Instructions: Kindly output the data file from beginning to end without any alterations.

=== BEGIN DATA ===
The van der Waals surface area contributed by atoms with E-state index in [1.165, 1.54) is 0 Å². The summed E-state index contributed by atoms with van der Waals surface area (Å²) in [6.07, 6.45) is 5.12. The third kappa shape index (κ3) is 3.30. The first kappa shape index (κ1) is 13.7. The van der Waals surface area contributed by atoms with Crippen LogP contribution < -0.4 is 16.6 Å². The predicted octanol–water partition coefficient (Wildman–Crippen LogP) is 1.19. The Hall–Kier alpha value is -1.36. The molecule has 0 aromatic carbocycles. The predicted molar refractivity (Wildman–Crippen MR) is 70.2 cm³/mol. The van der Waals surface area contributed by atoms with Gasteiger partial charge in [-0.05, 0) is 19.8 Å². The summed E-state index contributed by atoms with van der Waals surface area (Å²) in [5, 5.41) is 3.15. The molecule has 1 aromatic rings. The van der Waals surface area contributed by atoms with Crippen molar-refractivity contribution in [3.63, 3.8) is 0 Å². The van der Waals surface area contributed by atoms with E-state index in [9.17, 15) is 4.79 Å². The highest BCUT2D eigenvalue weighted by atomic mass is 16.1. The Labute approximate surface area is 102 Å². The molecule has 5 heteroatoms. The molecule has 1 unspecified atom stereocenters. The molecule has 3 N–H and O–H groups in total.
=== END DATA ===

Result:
The van der Waals surface area contributed by atoms with E-state index in [1.165, 1.54) is 0 Å². The summed E-state index contributed by atoms with van der Waals surface area (Å²) in [6.07, 6.45) is 5.12. The third kappa shape index (κ3) is 3.30. The first kappa shape index (κ1) is 13.7. The van der Waals surface area contributed by atoms with Crippen LogP contribution < -0.4 is 16.6 Å². The predicted octanol–water partition coefficient (Wildman–Crippen LogP) is 1.19. The Hall–Kier alpha value is -1.36. The molecule has 0 aromatic carbocycles. The predicted molar refractivity (Wildman–Crippen MR) is 70.2 cm³/mol. The van der Waals surface area contributed by atoms with Gasteiger partial charge in [-0.05, 0) is 19.8 Å². The summed E-state index contributed by atoms with van der Waals surface area (Å²) in [5, 5.41) is 3.15. The molecule has 1 aromatic rings. The van der Waals surface area contributed by atoms with Crippen molar-refractivity contribution in [3.63, 3.8) is 0 Å². The van der Waals surface area contributed by atoms with E-state index in [9.17, 15) is 4.79 Å². The highest BCUT2D eigenvalue weighted by atomic mass is 16.1. The Labute approximate surface area is 102 Å². The molecule has 5 heteroatoms. The molecule has 1 unspecified atom stereocenters. The molecule has 3 N–H and O–H groups in total.